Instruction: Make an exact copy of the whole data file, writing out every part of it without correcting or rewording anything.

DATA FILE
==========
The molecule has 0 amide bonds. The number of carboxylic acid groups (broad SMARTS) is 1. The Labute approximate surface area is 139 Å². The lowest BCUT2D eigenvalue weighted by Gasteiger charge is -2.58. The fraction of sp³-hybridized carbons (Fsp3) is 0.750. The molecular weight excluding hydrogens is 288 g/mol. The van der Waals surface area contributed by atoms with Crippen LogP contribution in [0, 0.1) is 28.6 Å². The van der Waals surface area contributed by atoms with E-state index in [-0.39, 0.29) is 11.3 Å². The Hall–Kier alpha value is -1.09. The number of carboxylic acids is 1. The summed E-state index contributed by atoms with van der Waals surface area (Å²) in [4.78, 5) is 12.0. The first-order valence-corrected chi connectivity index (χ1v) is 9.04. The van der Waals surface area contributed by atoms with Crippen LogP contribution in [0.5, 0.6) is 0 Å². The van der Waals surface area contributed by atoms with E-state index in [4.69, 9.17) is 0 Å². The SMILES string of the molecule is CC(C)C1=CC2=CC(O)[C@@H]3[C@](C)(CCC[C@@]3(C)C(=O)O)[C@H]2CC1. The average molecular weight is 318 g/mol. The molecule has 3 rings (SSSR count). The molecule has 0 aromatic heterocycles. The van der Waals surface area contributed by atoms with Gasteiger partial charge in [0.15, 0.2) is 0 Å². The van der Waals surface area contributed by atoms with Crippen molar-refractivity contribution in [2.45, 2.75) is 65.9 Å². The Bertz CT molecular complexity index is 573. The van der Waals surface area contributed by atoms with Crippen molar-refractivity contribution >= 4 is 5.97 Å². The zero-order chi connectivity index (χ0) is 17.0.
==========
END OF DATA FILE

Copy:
The molecule has 0 amide bonds. The number of carboxylic acid groups (broad SMARTS) is 1. The Labute approximate surface area is 139 Å². The lowest BCUT2D eigenvalue weighted by Gasteiger charge is -2.58. The fraction of sp³-hybridized carbons (Fsp3) is 0.750. The molecular weight excluding hydrogens is 288 g/mol. The van der Waals surface area contributed by atoms with Crippen LogP contribution in [0, 0.1) is 28.6 Å². The van der Waals surface area contributed by atoms with E-state index in [-0.39, 0.29) is 11.3 Å². The Hall–Kier alpha value is -1.09. The number of carboxylic acids is 1. The summed E-state index contributed by atoms with van der Waals surface area (Å²) in [4.78, 5) is 12.0. The first-order valence-corrected chi connectivity index (χ1v) is 9.04. The van der Waals surface area contributed by atoms with Crippen LogP contribution in [0.5, 0.6) is 0 Å². The van der Waals surface area contributed by atoms with E-state index in [4.69, 9.17) is 0 Å². The SMILES string of the molecule is CC(C)C1=CC2=CC(O)[C@@H]3[C@](C)(CCC[C@@]3(C)C(=O)O)[C@H]2CC1. The average molecular weight is 318 g/mol. The molecule has 3 rings (SSSR count). The molecule has 0 aromatic heterocycles. The van der Waals surface area contributed by atoms with Gasteiger partial charge in [0.15, 0.2) is 0 Å². The van der Waals surface area contributed by atoms with Crippen molar-refractivity contribution in [2.45, 2.75) is 65.9 Å². The Bertz CT molecular complexity index is 573. The van der Waals surface area contributed by atoms with Crippen molar-refractivity contribution >= 4 is 5.97 Å². The zero-order chi connectivity index (χ0) is 17.0.